One of the original plaintiffs in the case, a transgender man, Billy Huff, will be called as a witness instead. Huff said he left Florida for a job in Illinois, since staying in the state while subject to the State Plan Exclusion was having too great an impact on his gender dysphoria.

“Part of the impact was having to leave,” Huff told NBC News. “I left my home and my friends.”

Huff was the director of the University of Florida’s LGBTQ center, where he said he promised students that he “would be their best advocate.”

“Knowing that a lot of students that I worked for would go on to work for state offices in Florida, I thought I should try to change it if I could do something,” Huff said of his efforts to start the lawsuit.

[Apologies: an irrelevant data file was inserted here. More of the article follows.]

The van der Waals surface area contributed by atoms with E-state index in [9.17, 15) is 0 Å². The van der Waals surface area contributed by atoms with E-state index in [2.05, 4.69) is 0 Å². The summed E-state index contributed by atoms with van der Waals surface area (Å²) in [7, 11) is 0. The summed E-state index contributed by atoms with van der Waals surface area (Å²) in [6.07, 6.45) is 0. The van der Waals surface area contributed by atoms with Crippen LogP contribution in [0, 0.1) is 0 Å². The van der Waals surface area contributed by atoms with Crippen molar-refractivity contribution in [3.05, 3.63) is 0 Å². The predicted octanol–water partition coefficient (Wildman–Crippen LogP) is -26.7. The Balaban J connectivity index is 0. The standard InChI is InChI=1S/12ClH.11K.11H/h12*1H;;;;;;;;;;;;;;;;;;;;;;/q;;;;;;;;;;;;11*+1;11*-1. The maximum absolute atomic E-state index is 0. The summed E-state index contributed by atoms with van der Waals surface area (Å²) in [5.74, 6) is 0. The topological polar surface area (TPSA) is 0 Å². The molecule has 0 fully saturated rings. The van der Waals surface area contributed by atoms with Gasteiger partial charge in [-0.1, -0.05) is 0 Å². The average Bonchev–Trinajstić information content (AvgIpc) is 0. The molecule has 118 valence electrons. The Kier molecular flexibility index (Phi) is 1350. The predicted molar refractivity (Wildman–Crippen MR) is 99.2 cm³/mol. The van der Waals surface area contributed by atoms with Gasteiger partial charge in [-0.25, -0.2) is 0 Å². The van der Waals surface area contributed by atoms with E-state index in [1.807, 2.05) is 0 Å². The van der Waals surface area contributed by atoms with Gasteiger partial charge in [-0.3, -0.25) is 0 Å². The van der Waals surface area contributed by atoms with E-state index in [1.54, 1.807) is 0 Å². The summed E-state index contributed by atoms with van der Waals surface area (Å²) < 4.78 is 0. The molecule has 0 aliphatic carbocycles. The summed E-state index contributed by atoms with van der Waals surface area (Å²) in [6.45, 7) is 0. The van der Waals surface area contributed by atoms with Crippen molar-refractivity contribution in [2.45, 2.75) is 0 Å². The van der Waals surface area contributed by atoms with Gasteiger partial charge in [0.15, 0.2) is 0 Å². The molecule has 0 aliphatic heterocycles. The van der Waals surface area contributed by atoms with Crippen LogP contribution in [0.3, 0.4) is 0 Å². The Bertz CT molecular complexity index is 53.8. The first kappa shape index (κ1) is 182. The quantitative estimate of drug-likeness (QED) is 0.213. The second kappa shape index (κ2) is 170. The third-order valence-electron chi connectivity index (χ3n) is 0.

“When I was looking to leave, I only applied at universities that were in states that covered transition-related health care,” Huff said. “That was one of my main qualifications.”

Similar suits have had mixed success in other states. Last March, Iowa’s Supreme Court struck down a 1995 ban on Medicaid coverage of transition-related health care. The following month, Republican lawmakers passed a new bill reiterating and clarifying the state ban on transition-related Medicaid coverage, according to The Des Moines Register. That rule stands.

In addition, the U.S. Supreme Court is currently reviewing the question of whether Title VII of the Civil Rights Act — which “prohibits employment discrimination based on race, color, religion, sex and national origin” — affords protections to LGBTQ people through its ban on “sex” discrimination.